On October 17, 2018, the day Canada’s legalization of recreational marijuana came into effect, many hotels were still hazy about any policy regarding cannabis-consuming guests. The Cannabis Act allows registered guests to use marijuana in a hotel, motel or inn room, as long as that room is a designated smoking room. However, the Act also states that any hotel choosing to prohibit marijuana use entirely on its property can do so, with specific policies in place.
Many hotels have cannabis policies mirroring that of cigarette-smoking restrictions for guests, coupled with a zero-tolerance stance for staff.
Marian Barbieri, vice-president, Human Resources for New Castle Hotels & Resorts, which manages properties under the Marriott and Choice banners, says, “Marriott has taken the position that 100 per cent of its facilities will be cannabis-free. [That’s] the same for staff, except it refers to cannabis in all forms, absent a medical-marijuana need to accommodate. Cannabis is not allowed [as an] alternative to alcohol, whether entertaining on property or off. And as most — if not all — of our Canadian hotels are smoke-free, smoking cannabis has no place in the guest experience. I would not be surprised if this latter part changes, but that is the position at this time.”
Lynn Henderson, director of Public Relations for the Fairmont Chateau Whistler, says, in accordance with local bylaws, the hotel prohibits smoking of any kind in and around the hotel. “This includes balconies and deck areas, as they are considered public space on our property,” she says.
“[Many hoteliers] are taking a wait-and-see attitude. Like anything else, we need to make sure it’s safety first, make sure your policies are there and your management is educated on the aspects of what they need to police and what not to police,” says Tony Elenis, president and CEO of the Mississauga, Ont.-based Ontario Restaurant, Hotel & Motel Association (ORHMA), which was involved in the provincial government’s consultation process prior to legalization.
“What we’re hearing from the industry is really a go-slow approach,” says Ty Speer, president and CEO of Tourism Vancouver. “It’s an enormous policy change for the government, but I don’t really get the sense we’re going to undergo any kind of a seismic shift. It’s so new that most businesses are saying, ‘First, we ought to make sure we have our own house in order, then we’ll get a sense of what we’re seeing from customers, what they’re asking, what they’re doing.’”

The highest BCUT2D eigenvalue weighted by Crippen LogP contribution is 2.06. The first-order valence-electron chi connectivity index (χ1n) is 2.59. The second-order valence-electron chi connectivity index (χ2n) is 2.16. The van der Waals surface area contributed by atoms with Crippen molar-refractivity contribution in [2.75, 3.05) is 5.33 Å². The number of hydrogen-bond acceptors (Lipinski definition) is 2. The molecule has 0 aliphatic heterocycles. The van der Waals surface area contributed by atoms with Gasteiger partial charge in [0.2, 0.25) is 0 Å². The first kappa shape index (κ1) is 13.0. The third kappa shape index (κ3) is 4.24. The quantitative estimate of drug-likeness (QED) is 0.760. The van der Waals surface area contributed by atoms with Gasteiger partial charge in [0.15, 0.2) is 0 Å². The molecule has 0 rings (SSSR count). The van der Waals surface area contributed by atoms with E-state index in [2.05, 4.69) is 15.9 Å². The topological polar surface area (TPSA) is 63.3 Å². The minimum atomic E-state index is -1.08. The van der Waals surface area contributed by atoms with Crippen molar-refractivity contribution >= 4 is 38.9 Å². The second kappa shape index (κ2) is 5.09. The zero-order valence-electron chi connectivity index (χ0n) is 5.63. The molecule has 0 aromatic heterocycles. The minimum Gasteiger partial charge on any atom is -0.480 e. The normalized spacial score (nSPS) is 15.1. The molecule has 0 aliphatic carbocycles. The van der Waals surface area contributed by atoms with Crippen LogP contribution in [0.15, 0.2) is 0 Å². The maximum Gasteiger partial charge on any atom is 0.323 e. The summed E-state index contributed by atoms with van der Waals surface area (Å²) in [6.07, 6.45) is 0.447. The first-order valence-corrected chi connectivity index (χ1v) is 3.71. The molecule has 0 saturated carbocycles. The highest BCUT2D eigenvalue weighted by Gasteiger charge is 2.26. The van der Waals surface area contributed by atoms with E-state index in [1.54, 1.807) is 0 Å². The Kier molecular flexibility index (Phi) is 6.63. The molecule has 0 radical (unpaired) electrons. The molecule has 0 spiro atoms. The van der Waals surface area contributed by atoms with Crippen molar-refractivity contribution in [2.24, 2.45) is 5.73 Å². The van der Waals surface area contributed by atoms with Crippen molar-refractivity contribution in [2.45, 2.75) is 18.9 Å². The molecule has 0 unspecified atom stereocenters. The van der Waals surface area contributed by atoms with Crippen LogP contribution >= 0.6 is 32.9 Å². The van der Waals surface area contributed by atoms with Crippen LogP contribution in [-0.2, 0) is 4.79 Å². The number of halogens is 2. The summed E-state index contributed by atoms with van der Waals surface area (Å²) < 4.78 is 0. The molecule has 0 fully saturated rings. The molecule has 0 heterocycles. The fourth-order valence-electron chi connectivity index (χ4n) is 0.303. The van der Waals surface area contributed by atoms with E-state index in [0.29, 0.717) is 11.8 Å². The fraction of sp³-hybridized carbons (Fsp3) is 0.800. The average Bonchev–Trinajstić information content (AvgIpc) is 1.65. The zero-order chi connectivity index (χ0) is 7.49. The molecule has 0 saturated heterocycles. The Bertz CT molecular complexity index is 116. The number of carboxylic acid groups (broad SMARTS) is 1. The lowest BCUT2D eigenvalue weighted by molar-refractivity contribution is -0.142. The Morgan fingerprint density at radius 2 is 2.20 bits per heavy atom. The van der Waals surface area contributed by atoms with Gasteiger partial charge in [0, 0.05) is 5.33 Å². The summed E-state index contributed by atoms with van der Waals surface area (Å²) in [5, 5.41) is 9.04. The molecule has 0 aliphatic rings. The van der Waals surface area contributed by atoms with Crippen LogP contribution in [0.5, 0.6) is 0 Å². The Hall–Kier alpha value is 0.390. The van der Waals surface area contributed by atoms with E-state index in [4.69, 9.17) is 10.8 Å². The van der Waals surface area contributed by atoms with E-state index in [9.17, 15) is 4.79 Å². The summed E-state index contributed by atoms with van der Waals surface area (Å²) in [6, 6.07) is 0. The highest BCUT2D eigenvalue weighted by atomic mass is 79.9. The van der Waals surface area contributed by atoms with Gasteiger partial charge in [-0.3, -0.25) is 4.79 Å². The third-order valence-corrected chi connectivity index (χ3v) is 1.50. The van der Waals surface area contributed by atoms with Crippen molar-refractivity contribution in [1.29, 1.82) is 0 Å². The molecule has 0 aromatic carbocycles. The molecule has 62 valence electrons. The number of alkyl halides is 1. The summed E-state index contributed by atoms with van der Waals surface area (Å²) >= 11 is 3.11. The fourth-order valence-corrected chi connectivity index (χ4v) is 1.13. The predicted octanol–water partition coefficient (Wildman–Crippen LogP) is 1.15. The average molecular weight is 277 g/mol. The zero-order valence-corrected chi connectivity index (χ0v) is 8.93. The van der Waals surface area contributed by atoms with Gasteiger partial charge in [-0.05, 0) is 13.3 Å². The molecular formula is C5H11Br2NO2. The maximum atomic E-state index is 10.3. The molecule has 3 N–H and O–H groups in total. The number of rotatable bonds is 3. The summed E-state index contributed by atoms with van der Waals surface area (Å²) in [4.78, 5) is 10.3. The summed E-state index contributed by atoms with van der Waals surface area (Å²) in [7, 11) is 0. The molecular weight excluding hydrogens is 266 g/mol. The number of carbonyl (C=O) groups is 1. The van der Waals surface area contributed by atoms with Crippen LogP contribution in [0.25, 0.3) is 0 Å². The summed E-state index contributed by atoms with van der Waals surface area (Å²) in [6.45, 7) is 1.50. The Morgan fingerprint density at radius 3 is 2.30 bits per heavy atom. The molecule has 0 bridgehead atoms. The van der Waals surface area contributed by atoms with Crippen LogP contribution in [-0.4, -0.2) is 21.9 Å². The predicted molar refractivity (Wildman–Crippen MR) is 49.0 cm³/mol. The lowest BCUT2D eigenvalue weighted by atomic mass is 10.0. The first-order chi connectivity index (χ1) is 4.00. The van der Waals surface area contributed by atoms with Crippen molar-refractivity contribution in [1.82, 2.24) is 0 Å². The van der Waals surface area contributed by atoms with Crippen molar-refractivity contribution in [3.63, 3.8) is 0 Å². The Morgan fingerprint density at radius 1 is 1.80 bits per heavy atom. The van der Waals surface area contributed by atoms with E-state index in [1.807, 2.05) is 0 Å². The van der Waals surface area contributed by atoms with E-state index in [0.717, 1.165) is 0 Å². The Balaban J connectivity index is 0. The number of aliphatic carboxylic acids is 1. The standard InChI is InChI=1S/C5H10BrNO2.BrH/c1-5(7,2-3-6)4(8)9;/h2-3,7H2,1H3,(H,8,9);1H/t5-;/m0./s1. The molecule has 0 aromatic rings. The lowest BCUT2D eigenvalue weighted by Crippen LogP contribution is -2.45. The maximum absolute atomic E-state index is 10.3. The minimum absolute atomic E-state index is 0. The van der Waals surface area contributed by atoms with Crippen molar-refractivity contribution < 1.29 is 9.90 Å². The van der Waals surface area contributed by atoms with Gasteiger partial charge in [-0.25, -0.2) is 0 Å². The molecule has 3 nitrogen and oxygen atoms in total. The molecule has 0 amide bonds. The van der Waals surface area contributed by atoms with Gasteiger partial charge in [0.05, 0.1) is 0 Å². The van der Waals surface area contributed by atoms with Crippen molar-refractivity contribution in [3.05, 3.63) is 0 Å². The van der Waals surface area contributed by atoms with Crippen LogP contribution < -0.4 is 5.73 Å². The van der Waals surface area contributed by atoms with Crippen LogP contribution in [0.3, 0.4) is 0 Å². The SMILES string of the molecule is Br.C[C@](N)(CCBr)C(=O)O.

Part of the uncertainty in developing official policies lies in the delicate balance between allowing guests to consume a legal product (wherever cigarette smoking is allowed) and protecting those who object to that product being consumed in their presence. In addition, many hoteliers are deciding how to incorporate cannabis consumption while still abiding by the Smoke-Free Places Act.
“We largely live in a no-smoking world these days and none of that is going to change,” says Speer. “There are laws that supersede consumption and just because cannabis is legal, the no-smoking laws do not stand aside for that. There are ways hotels will need to contemplate what’s appropriate. Over and above the law, hotel owners will probably have a view as to what they want their management companies to do. And then the management companies themselves will consider, pretty carefully, the degree to which they want to have corporate policies versus individual hotel policies. [They will likely] respond to the demand.”
It’s expected that some hotels that currently offer smoking rooms for tobacco will eventually allow smoking or vaping marijuana in those rooms. But, as Elenis says, “Those hotels that have a corporate-type base, which most do, have more non-smoking rooms than smoking rooms.” If there is sudden demand for more smoking rooms, spurred on by cannabis consumers, Elenis says hotels will likely offer more smoking rooms.